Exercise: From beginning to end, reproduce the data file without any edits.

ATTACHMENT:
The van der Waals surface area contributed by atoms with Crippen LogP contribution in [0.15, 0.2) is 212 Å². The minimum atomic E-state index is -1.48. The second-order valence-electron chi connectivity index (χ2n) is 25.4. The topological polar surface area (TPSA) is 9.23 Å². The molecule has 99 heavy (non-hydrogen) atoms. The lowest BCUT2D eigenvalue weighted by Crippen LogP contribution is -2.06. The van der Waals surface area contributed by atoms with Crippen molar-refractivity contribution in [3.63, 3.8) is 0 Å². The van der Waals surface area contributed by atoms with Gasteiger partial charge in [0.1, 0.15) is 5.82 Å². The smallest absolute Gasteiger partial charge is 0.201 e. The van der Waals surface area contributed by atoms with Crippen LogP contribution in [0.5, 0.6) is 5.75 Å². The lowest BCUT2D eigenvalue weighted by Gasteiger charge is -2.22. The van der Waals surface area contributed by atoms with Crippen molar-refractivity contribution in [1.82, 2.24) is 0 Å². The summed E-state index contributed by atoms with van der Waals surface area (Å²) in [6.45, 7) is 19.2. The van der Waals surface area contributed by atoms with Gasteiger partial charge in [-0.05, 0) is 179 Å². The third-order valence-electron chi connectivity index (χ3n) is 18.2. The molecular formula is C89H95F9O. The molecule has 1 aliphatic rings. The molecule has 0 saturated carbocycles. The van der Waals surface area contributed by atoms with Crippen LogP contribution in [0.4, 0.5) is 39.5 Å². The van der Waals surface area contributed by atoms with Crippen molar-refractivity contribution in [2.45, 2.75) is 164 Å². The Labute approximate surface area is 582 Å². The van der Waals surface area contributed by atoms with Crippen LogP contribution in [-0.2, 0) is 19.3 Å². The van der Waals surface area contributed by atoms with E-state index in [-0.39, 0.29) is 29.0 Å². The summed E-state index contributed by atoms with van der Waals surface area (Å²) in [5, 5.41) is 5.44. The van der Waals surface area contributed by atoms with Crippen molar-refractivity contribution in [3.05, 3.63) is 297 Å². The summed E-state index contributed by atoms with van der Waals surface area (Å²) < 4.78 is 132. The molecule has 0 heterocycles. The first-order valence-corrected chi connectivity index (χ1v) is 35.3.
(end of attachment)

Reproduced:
The van der Waals surface area contributed by atoms with Crippen LogP contribution in [0.15, 0.2) is 212 Å². The minimum atomic E-state index is -1.48. The second-order valence-electron chi connectivity index (χ2n) is 25.4. The topological polar surface area (TPSA) is 9.23 Å². The molecule has 99 heavy (non-hydrogen) atoms. The lowest BCUT2D eigenvalue weighted by Crippen LogP contribution is -2.06. The van der Waals surface area contributed by atoms with Crippen molar-refractivity contribution in [3.63, 3.8) is 0 Å². The van der Waals surface area contributed by atoms with Gasteiger partial charge in [0.1, 0.15) is 5.82 Å². The smallest absolute Gasteiger partial charge is 0.201 e. The van der Waals surface area contributed by atoms with Crippen LogP contribution in [0.5, 0.6) is 5.75 Å². The lowest BCUT2D eigenvalue weighted by Gasteiger charge is -2.22. The van der Waals surface area contributed by atoms with Crippen molar-refractivity contribution in [1.82, 2.24) is 0 Å². The summed E-state index contributed by atoms with van der Waals surface area (Å²) in [6.45, 7) is 19.2. The van der Waals surface area contributed by atoms with Gasteiger partial charge in [-0.05, 0) is 179 Å². The third-order valence-electron chi connectivity index (χ3n) is 18.2. The molecular formula is C89H95F9O. The molecule has 1 aliphatic rings. The molecule has 0 saturated carbocycles. The van der Waals surface area contributed by atoms with Crippen LogP contribution in [0.4, 0.5) is 39.5 Å². The van der Waals surface area contributed by atoms with Crippen molar-refractivity contribution in [2.45, 2.75) is 164 Å². The Labute approximate surface area is 582 Å². The van der Waals surface area contributed by atoms with Crippen LogP contribution in [-0.2, 0) is 19.3 Å². The van der Waals surface area contributed by atoms with E-state index in [-0.39, 0.29) is 29.0 Å². The summed E-state index contributed by atoms with van der Waals surface area (Å²) in [5, 5.41) is 5.44. The van der Waals surface area contributed by atoms with Crippen molar-refractivity contribution in [3.05, 3.63) is 297 Å². The summed E-state index contributed by atoms with van der Waals surface area (Å²) < 4.78 is 132. The molecule has 0 heterocycles. The first-order valence-corrected chi connectivity index (χ1v) is 35.3.